Effort to overturn Proposition 13 could result in billions of dollars in new taxes that will be paid for by tenants of commercial real estate.
By Michael Muna
An effort is underway and gaining momentum in California to overhaul the current property tax system which will result in billions of dollars in taxes on the backs of businesses. Already one of the costliest states in the nation to conduct business, this tax will flow to the cost of renting commercial real estate in the Golden State.
For occupants of commercial real estate, it is critical that they understand what impact such a change will have to their current situation and alternatives that they may want to consider if contemplating a relocation or new facility.
Background on Current Tax System
Property taxes in California are currently based on an assessed value that was established when the owner purchased the real estate. This system was established with Proposition 13 in 1978, which also fixed annual increases in the assessed value to 2% per year.
The fixed increase allows California residents and businesses to avoid significant fluctuations in their property tax cost year over year. It is the proposed elimination of this fixed increase that is creating uncertainty and the potential for significant exposure. Depending on how long the existing owner has held the property, the assessed value used to determine property taxes today may or may not be comparable to a market value—and in many cases the delta is significant.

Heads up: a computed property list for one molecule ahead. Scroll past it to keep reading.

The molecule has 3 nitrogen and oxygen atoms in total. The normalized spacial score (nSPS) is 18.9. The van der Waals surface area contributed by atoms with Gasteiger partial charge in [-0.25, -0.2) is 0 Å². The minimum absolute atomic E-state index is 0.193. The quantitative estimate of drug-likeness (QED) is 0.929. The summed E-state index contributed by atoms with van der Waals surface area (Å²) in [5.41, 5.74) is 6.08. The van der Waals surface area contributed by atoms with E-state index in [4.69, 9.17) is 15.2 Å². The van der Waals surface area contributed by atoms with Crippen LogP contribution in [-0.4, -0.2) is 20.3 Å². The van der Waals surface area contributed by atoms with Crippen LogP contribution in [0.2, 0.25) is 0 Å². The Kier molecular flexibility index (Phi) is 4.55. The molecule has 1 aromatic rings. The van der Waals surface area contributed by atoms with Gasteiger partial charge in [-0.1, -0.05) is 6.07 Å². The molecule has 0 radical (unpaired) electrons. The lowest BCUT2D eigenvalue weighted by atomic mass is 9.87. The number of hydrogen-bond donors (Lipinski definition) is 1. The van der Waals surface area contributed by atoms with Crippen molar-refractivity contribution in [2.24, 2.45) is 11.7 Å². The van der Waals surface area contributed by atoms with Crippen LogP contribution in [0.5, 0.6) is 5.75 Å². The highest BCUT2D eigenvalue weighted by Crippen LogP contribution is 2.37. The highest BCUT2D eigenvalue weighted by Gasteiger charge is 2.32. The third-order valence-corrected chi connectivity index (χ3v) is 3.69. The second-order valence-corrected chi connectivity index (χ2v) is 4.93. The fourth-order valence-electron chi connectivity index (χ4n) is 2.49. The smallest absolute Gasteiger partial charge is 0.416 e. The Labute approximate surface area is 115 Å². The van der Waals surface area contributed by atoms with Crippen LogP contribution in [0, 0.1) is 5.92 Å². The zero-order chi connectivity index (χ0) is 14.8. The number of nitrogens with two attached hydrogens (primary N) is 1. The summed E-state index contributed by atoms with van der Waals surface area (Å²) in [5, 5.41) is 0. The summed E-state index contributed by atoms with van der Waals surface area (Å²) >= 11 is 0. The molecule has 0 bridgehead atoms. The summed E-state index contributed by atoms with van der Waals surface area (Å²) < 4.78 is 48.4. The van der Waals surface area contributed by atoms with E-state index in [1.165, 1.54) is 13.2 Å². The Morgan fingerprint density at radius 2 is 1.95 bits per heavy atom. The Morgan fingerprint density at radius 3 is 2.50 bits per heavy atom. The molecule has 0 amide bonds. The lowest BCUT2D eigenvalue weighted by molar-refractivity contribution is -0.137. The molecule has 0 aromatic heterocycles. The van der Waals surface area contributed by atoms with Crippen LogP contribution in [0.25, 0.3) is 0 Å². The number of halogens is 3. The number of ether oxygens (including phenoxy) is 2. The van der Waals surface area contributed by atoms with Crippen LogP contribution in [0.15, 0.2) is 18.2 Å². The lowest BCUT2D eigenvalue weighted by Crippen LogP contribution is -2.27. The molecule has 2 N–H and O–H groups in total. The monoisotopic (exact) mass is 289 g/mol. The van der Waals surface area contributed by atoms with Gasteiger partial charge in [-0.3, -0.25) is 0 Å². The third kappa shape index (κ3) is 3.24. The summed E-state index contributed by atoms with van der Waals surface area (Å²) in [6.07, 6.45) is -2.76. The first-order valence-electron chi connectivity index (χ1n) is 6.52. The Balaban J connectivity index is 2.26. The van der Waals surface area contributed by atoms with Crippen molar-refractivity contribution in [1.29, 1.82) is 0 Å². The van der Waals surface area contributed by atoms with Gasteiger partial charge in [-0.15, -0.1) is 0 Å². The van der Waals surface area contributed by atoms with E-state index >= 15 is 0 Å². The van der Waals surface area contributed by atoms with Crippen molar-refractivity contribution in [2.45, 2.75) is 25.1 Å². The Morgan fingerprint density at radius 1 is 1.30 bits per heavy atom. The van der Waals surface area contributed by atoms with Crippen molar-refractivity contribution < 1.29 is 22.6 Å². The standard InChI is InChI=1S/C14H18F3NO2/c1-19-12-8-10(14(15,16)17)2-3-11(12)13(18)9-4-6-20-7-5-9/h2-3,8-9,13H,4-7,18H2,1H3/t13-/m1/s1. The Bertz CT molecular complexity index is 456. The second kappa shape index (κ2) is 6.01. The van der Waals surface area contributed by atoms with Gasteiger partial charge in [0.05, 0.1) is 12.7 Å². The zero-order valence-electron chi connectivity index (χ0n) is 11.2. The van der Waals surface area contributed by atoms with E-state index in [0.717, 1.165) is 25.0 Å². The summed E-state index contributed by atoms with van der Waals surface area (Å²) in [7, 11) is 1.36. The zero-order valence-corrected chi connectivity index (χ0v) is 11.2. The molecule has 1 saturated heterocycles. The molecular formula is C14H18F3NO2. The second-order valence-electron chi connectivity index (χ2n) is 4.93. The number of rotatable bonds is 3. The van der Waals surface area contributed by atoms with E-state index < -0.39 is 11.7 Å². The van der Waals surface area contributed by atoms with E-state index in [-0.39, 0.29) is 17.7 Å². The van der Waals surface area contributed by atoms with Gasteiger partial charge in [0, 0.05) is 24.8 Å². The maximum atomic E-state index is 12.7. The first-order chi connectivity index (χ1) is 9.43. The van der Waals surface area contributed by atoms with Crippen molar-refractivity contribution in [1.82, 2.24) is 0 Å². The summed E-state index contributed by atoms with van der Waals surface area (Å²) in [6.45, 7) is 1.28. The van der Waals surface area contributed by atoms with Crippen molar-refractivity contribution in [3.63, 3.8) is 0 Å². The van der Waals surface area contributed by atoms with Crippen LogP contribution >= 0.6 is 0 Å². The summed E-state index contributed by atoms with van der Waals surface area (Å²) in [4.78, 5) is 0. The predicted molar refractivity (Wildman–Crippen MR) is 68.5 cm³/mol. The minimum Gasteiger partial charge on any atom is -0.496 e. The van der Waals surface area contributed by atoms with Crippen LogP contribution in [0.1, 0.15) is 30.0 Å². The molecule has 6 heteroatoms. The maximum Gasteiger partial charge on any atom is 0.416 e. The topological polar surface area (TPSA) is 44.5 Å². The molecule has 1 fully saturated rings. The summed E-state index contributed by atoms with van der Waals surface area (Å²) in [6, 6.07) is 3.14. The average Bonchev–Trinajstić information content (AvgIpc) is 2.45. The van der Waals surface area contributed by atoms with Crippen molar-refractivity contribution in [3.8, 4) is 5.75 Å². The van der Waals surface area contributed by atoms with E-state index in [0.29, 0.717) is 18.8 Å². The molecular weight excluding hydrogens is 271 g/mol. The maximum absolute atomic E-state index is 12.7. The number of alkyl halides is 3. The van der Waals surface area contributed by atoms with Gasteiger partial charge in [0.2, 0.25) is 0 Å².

To illustrate, a property purchased for $500,000 will have an assessed value of $600,000 after 10 years with the 2% escalator used under the current system. If California experiences its typical above standard growth over the same period, say 5%, that amount would be 30% higher, or $775,000 after the same 10-year period. In this illustration, it is the $175,000 delta between the two values that will create the exposure if the “split roll” measure is passed and properties are reassessed to market annually.
The Ballot Measure